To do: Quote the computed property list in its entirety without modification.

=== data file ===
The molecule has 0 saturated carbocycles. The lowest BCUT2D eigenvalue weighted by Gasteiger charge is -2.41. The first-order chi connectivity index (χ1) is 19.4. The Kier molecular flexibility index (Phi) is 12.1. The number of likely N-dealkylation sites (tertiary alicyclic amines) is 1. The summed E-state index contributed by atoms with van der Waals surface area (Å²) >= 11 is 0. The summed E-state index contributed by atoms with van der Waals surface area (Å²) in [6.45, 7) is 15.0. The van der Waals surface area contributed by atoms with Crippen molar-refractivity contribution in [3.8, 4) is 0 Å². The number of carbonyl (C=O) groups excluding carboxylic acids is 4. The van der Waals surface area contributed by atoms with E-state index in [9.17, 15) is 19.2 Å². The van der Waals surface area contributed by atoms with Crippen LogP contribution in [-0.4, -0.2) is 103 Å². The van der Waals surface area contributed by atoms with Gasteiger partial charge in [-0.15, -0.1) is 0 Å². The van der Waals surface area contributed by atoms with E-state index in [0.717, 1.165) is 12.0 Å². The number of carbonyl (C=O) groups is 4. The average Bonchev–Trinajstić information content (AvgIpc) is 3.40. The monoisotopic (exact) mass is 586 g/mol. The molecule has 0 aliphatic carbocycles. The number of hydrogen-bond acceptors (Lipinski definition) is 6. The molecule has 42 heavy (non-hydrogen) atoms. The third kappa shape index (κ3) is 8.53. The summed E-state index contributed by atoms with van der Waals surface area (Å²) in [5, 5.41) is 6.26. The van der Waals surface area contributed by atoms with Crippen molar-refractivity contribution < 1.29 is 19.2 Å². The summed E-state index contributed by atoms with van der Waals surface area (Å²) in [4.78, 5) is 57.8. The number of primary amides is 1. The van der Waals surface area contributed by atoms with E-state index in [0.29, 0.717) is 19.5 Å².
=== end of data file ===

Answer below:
The molecule has 0 saturated carbocycles. The lowest BCUT2D eigenvalue weighted by Gasteiger charge is -2.41. The first-order chi connectivity index (χ1) is 19.4. The Kier molecular flexibility index (Phi) is 12.1. The number of likely N-dealkylation sites (tertiary alicyclic amines) is 1. The summed E-state index contributed by atoms with van der Waals surface area (Å²) >= 11 is 0. The summed E-state index contributed by atoms with van der Waals surface area (Å²) in [6.45, 7) is 15.0. The van der Waals surface area contributed by atoms with Crippen molar-refractivity contribution in [3.8, 4) is 0 Å². The number of carbonyl (C=O) groups excluding carboxylic acids is 4. The van der Waals surface area contributed by atoms with E-state index in [9.17, 15) is 19.2 Å². The van der Waals surface area contributed by atoms with Crippen LogP contribution in [-0.4, -0.2) is 103 Å². The van der Waals surface area contributed by atoms with Gasteiger partial charge in [-0.15, -0.1) is 0 Å². The van der Waals surface area contributed by atoms with E-state index in [0.717, 1.165) is 12.0 Å². The number of carbonyl (C=O) groups is 4. The average Bonchev–Trinajstić information content (AvgIpc) is 3.40. The monoisotopic (exact) mass is 586 g/mol. The molecule has 0 aliphatic carbocycles. The number of hydrogen-bond acceptors (Lipinski definition) is 6. The molecule has 42 heavy (non-hydrogen) atoms. The third kappa shape index (κ3) is 8.53. The summed E-state index contributed by atoms with van der Waals surface area (Å²) in [5, 5.41) is 6.26. The van der Waals surface area contributed by atoms with Crippen molar-refractivity contribution < 1.29 is 19.2 Å². The summed E-state index contributed by atoms with van der Waals surface area (Å²) in [4.78, 5) is 57.8. The number of primary amides is 1. The van der Waals surface area contributed by atoms with E-state index in [0.29, 0.717) is 19.5 Å².